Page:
Medical column

About PTS302- malignant airway obstruction (MAO)


(tumor completely occluded the right main bronchus airway; picture source: from NSLCL-MAO Phase III China case report)

Lung cancer is the most common type of malignant tumors and reasons of cancer-related mortality. According to IARC statistics, there are 2.094 million new lung cancer cases and resulting in 1.762 million deaths in 2018. The incidence and death rate of lung cancer are 31.5/100,000 and 27.1/100,000 in males, respectively. In females, they are 14.6/100,000 and 11.2/100,000 respectively, both lower than in males.

Non-small cell lung cancer (NSCLC) accounts for about 85% of all lung cancer types, and is classified into central lung cancer (tumors rise from trachea, bronchi, or segmental bronchi) and peripheral lung cancer (tumors rise more to the periphery, such as alveoli).

MAO is airway obstruction due to oversized tumor from central lung cancer, of which squamous cell carcinoma is the dominant cell type. Central lung cancer can also be classified by the lesion location as: intrinsic (purely endoluminal tumor), mixed (tumor involves both endoluminal and extra-luminal regions) and extrinsic (purely extra-luminal tumor), and all of these types can lead to trachea/bronchus stenosis to various levels, which is often difficult to relieve. Mild MAO may be complicated with episodes of obstructive pneumonia, dyspnea, hemoptysis, and atelectasis (lung collapse). Severe MAO may lead to serious respiratory failure and suffocation.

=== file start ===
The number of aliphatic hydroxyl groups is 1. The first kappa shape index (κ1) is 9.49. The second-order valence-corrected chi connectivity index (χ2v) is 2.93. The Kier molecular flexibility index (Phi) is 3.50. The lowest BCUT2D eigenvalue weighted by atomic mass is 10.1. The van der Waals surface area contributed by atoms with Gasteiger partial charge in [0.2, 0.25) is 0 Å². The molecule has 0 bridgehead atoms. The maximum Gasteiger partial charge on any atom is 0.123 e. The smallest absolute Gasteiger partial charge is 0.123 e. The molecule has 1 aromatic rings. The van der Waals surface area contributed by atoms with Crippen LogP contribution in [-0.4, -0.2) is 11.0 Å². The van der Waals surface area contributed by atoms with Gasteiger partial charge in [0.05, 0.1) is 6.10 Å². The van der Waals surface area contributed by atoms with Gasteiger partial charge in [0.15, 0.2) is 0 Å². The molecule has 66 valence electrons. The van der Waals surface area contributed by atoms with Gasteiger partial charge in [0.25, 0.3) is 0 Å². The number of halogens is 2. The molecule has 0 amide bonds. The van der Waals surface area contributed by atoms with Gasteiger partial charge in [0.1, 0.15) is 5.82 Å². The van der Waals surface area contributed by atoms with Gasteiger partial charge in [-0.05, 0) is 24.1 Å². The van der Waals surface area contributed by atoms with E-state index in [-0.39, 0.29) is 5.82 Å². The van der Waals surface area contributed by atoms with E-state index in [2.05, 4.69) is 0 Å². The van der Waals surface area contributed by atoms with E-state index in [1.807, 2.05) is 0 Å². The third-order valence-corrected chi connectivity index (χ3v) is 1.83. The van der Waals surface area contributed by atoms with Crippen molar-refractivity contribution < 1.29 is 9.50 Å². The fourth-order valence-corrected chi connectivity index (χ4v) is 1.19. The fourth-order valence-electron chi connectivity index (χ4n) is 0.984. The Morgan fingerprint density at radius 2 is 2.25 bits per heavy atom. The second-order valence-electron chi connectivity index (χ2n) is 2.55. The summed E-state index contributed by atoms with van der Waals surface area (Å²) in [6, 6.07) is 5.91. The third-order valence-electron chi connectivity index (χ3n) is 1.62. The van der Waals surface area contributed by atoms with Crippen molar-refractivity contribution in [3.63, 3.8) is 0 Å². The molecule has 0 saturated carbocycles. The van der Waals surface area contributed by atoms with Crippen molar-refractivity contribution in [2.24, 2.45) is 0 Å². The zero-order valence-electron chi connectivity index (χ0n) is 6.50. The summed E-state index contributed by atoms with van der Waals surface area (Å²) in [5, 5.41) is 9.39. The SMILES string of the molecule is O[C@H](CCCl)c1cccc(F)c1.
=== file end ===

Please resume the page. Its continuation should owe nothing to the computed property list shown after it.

The current MAO management often involves surgery and interventional bronchoscopy. The routine interventional options include brachytherapy, cryotherapy, photodynamic therapy, electrocautery, balloon dilatation, and airway stent placing. Although many options are available, each option provides various effectiveness, and has its own advantages and disadvantages. So far there is no effective medicine for interventional options to relieve MAO.